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Of pleasure all that here we taste;
We feel the contrary at last.

In spring, though pleasant Zephyrus hath fruitful earth in

spired, And nature hath each bush, each branch, with blossoms

brave attired : Yet fruits and flowers, as buds and blooms, full quickly

withered be,
When stormy winter comes to kill, the summer's jollity.

By time are got, by time are lost,
All things wherein we pleasure most.

Although the seas so calmly glide, as dangers none appear, And doubt of storms, in sky is none, king Phæbus shines so

clear: Yet when the boisťrous winds break out, and raging waves

do swell, The seely bark now heaves to heaven, now sinks again to hell,

Thus change in ev'ry thing we see,
And nothing constant seems to be.

Who floweth most in worldly wealth, of wealth is most unsure, And he that chiefly tastes of joy, doth sometime woe endure: Who vaunteth most of numb’red friends, forego them all he

must, The fairest flesh and liveliest blood, is turn'd at length to dust.

Experience gives a certain ground,
That certain here, is nothing found.

Then trust to that which aye remains, the bliss of heavens

above, Which Time, nor Fate, nor Wind, nor Storm, is able to re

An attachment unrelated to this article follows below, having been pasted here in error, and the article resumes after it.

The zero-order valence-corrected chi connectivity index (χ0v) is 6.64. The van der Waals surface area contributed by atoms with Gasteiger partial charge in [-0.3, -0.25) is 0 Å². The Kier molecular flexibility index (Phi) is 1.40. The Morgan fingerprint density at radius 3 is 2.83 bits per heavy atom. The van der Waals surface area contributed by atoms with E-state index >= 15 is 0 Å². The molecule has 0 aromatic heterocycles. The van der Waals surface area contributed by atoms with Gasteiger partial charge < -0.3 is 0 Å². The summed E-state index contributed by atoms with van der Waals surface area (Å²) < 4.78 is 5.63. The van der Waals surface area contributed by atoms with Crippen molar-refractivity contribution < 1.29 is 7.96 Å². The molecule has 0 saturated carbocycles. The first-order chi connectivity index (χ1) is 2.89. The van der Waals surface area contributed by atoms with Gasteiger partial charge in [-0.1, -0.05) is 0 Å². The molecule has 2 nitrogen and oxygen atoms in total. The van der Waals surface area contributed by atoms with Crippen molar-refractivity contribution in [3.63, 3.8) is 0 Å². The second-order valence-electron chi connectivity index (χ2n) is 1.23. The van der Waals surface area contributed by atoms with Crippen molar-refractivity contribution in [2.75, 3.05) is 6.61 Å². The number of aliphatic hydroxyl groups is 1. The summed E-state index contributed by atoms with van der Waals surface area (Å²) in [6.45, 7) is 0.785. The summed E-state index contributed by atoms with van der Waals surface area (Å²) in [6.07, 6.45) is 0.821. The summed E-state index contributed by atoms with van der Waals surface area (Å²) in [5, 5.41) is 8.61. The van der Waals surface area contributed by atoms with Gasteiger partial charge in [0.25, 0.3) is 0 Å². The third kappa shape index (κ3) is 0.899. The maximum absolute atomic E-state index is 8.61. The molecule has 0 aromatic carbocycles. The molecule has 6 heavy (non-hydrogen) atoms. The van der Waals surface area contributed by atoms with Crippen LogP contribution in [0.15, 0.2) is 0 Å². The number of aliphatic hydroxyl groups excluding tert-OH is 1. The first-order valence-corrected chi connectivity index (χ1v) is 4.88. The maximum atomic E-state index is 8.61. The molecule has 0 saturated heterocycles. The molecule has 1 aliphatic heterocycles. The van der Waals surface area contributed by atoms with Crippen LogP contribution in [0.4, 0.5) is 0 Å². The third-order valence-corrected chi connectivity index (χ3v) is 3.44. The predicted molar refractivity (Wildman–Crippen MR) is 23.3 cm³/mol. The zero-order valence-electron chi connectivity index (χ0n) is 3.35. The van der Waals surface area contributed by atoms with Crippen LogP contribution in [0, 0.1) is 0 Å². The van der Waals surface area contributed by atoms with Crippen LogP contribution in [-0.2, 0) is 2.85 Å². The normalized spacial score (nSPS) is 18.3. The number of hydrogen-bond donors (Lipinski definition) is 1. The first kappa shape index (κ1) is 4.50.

move,

Trust to that sure celestial rock, that rests in glorious throne,
That hath been, is, and must be still, our anchor hold alone.

The world is but a vanity,
In heaven seek we our surety.

The Paradise of Dainty Devises,

Fol. 18, 44, signed F. K*.

CHURCH MONUMENTS.

While that my soul repairs to her devotion,
Here I entomb my flesh, that it betimes
May take acquaintance of this heap of dust;
To which the blast of Death's incessant motiou,
Fed with the exhalation of our crimes,
Drives all at last; therefore I gladly trust

My body to the school, that it

may

learn
To spell his elements, and finds his birth
Written in dusty heraldry and lines.
Which dissolution sure doth best discern,
Comparing dust with dust, and earth with earth.
These laugh at jeat, and marble put for signs,

To sever the good fellowship of dust,
And spoil the meeting. What shall point out them,

* Probably written by Francis Kinwelmershe, a contributor to the collection in which they appear, and a student of Gray's Inn. He assisted Gascoigne in his tragedy of Jocasta.

When they shall bow, and kneel, and fall down flat
To kiss those heaps, which now they have in trust ?
Dear flesh, while I do pray, learn here thy stem
And true descent: that when thou shalt grow fat,

And wanton in thy cravings, thou may'st know
That flesh is but the glass which holds the dust
That measures all our time ; which also shall
Be crumbled into dust, mark here below
How tame these ashes are, how free from lust,
That thou may’st fit thyself against thy fall.

The Temple, by G. Herbert,

p. 56, Edit. 1709.

AGAINST FOREIGN LUXURY.

AND

now, ye British swains (whose harmless sheep
Than all the world's beside I joy to keep),
Which spread on every plain and hilly wold,
Fleeces no less esteem'd than that of gold,